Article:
As a company that plans and produces Web content for clients, our business hinges on accurate estimates of how long that content will take to create. Project timelines, budgets, staffing assignments, and hiring decisions all rely on this formula, so getting it right is crucial.
Here are the numbers we use, based on averaged freelance rates, experience with past projects, and time spent in various former jobs that could be categorized under “in-house writer-type person”:
Everything is relative, of course. For all but the feature article, we assume we’re looking at a writer/editor’s total time spent on an “average webpage” — a fictional construction that’s useful for estimating purposes, but can be pretty hard to define for an actual website.
Refining the Numbers to Fit Your Site
If you know a little more about the content, you can tweak your estimation to reflect your content reality. These are all going to be factors in per-page time:
- Density of information
- Difficulty of subject matter
- Amount of research your writers will need
- Writers’ skill levels (Do they know how to write for screen reading? SEO?)
- Number of interviews required
- Details of your editorial review process
If you’re assigning an intern to edit a 1,300-word compendium on graduation requirements that needs to be proofed to 23 senior committee members, then your sense of self-preservation should tell you to round your estimate up.
Individual pages will deviate wildly from these numbers, but we’ve found them particularly useful for calculating expected work on a big redesign or content overhaul.
Estimating Work from a Content Audit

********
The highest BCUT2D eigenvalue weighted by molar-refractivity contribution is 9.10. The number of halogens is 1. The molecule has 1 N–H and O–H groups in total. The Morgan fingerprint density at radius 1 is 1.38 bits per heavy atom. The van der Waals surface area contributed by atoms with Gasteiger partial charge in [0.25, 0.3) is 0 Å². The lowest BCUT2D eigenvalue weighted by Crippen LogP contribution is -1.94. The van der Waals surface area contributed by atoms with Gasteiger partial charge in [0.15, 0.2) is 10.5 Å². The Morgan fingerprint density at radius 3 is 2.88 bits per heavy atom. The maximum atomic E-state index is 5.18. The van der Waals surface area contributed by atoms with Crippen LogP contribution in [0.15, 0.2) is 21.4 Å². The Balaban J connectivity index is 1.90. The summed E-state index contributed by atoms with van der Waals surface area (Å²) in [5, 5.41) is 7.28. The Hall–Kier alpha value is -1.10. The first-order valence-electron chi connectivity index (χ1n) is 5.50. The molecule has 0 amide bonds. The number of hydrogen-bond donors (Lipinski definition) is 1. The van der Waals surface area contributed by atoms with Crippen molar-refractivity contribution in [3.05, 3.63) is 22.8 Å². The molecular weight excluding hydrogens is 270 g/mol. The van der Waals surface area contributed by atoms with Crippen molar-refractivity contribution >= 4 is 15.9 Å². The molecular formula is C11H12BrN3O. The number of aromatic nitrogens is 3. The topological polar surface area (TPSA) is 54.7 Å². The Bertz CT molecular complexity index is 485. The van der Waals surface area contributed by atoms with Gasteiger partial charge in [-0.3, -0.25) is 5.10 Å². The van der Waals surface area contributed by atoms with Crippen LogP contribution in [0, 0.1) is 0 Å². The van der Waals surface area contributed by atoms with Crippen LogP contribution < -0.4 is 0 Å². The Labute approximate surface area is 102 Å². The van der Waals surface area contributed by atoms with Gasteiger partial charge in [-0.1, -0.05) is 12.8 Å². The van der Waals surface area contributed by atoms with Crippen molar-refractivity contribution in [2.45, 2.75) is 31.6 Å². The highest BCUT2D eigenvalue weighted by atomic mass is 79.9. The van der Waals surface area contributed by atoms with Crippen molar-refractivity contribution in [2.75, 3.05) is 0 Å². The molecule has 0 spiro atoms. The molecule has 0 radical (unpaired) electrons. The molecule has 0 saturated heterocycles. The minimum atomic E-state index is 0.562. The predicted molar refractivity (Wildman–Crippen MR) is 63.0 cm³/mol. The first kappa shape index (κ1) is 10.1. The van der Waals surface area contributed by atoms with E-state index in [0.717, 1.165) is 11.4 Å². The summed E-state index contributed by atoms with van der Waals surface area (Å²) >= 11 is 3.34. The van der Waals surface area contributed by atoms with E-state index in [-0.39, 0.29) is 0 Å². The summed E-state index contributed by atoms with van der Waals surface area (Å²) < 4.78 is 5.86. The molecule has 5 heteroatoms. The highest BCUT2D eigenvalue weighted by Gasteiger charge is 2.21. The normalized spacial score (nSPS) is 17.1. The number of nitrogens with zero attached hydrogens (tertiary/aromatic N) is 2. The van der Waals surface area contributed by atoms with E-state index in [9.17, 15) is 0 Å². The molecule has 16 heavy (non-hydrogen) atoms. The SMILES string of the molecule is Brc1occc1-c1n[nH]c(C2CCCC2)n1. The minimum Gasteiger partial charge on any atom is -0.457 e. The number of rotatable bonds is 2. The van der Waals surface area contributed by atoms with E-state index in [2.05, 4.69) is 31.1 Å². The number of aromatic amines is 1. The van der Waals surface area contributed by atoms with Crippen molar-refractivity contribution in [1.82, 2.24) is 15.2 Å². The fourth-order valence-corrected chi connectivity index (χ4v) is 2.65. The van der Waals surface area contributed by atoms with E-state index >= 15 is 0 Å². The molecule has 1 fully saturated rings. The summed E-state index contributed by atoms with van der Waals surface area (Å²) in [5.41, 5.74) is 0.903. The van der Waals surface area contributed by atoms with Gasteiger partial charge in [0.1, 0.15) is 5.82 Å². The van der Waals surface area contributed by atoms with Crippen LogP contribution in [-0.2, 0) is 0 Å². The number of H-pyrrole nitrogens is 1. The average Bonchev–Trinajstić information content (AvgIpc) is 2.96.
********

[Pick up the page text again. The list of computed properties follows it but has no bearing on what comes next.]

Let’s say you conduct a content audit on your existing 300-page website. You find that 52 need comprehensive editing, seven need significant rewrites, and 12 need minor updates or reviews for spelling and grammar. That’s about 127 hours of content work.
You’re in the middle of a redesign, so you add plans for six new routing pages to support the new information architecture, four new informational pages of middling difficulty, and 10 research-heavy profile stories to populate a new homepage feature. We’ll say that’s another 176 hours, for a total of 303.
Divide that up by the number of writers you have on staff and how much time they’ll have to dedicate to their portions of the project, and you can extend your estimate into duration, or the number of working days it will take your content team to complete.
Is it absurd, assigning fractions of an hour to highly idiosyncratic fragments of communication that you haven’t even thought through yet? Yes. Does it help you develop a strategy with which to attack, however unscientific? Also yes.
Free Example Template, No Math Required
While imagining the future in hourly increments can be cathartic, we still prefer to put it in a spreadsheet that simplifies the work for us. If you’ve read this far, you might be interested in estimating content production yourself, so here’s a sample Google Spreadsheet template you can update with your own site’s parameters.
It links your recommended actions in the content audit tab to a tab that applies our time estimates from the table above. You can make a copy, add your own site audit data, change the types of recommended action to suit your project, and adjust time based on your own editorial situation.
It won’t be perfect, and the process won’t make the writing and editing any easier. But it might help you convince colleagues and decision-makers of the real time it takes to produce Web content. Or at least get you sympathy baked goods when they ask for another new webpage by tomorrow morning.